Other postwar plans have a stronger emphasis on developing Gaza’s long-term economic capacity. These proposals acknowledge the high unemployment rates before October 7 and focus on private sector investment in large-scale projects like deep-water ports, soccer stadiums, and even a technical university.  

While these plans are ripe with potential, gender backlash is a frequently documented feature of post-conflict societies. Reverting to a priorform of governance and the economy often results in a regression of gender roles, where women are viewed solely as ‘caretakers’ and sidelined in a social and economic reconstruction that prioritizes the rehabilitation of men.  

For instance, after the Sri Lankan Civil War ended in 2009, the DDR campaign focused on reintegrating ex-combatants into essential industries like banking, real estate, transportation, and construction. A study done in the northern region of Vanni showed that there were more than 40,000 war widows struggling to make ends meet (in addition to the 30,000 female headed households in the east). Reconstruction efforts prioritized male-dominated industries, and these industries discriminated against women seeking jobs. Thus, women were left by the wayside.  

If women remain marginalized in postwar planning, their chances for long-term social and economic recovery are slim. These conditions of acute vulnerability only increase the probability of enduring harm.  

Generating opportunities & livelihoods  

So, what would meaningful security for women entail? What does recovery look like for them? While certainly physical security is preferable to a state of anarchy, greater concern for how traditional security measures marginalize and, at times, harm women must be considered. Ending wartime violence means embarking on a broader project of re-establishing physical, economic, social, and psychological well-being.  

New estimates indicate that it will take anywhere from 16 to 80 years and up to $40 billion to rebuild the physical infrastructure of Gaza. Rebuilding Gaza will be a multi-generational endeavor that will require both institutional investment and political will from Palestinians and the international community. When rebuilding begins, leaders mustn’t lose sight of what’s being rebuilt, why, and for whom. Centering on the people who have been most harmed—the women and children of Gaza—in a postwar reconstruction effort is vital.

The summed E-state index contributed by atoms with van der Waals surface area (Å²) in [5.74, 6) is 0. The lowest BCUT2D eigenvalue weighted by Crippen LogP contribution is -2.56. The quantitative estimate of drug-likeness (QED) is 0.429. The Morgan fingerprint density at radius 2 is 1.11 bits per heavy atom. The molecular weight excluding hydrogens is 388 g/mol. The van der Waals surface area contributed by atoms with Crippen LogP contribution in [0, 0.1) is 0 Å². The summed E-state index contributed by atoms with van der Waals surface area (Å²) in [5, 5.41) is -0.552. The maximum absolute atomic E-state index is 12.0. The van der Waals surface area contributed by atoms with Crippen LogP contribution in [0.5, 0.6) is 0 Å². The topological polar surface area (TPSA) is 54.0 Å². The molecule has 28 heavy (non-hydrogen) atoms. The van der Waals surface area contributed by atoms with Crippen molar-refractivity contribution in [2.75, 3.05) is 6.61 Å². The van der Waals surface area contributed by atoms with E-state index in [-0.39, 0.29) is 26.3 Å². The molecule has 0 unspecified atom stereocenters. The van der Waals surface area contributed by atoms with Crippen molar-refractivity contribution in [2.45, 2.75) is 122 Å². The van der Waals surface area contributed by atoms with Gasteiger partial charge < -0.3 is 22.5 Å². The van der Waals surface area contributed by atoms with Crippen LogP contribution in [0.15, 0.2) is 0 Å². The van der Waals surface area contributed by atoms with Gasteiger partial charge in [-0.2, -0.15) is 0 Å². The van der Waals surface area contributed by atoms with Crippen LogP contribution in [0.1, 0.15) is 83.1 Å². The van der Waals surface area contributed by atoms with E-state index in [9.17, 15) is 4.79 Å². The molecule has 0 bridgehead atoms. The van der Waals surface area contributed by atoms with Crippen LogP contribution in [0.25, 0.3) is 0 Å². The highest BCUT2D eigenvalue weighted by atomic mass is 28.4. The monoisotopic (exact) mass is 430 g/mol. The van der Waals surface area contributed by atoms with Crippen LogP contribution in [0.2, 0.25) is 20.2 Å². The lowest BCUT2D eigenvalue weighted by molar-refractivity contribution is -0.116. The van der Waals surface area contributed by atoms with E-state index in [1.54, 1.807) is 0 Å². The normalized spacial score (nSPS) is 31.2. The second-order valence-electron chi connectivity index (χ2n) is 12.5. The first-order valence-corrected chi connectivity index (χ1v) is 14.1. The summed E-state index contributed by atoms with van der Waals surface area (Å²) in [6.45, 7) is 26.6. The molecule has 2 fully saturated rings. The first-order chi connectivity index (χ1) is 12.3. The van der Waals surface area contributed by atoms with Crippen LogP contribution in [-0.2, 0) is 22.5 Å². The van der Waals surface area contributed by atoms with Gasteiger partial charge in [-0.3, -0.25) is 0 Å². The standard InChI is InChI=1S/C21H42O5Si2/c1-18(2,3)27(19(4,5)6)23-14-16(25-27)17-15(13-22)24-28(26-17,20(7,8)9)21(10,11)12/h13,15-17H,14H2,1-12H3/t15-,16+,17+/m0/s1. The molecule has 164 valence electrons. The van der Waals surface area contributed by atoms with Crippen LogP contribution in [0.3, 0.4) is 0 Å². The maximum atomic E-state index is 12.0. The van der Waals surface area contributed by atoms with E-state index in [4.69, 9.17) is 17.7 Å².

Thus, part of this postwar plan must be the provision of social services and economic opportunities that will enable Palestinians, women in particular, to provide for themselves and their families. As shown by the postwar plans of the recent past, it is not enough to rebuild with ‘everyone’ in mind. At every stage, consultation and inclusion of Palestinian women is necessary, and gender audits must be conducted to ensure that their interests are at the fore not only in the first days after but also throughout the entire postwar period. Afterall, including women in peace processes increases the probability of a sustainable peace for all.  

The views represented in this piece are those of the author and do not express the official position of the Wilson Center.  

About the Author


Faria Nasruddin

Program Associate, Middle East Program
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Middle East Program

The Wilson Center’s Middle East Program serves as a crucial resource for the policymaking community and beyond, providing analyses and research that helps inform US foreign policymaking, stimulates public debate, and expands knowledge about issues in the wider Middle East and North Africa (MENA) region.  Read more

Middle East Women's Initiative

The Middle East Women's Initiative (MEWI) promotes the empowerment of women in the region through an open and inclusive dialogue with women leaders from the Middle East and continuous research.  Read more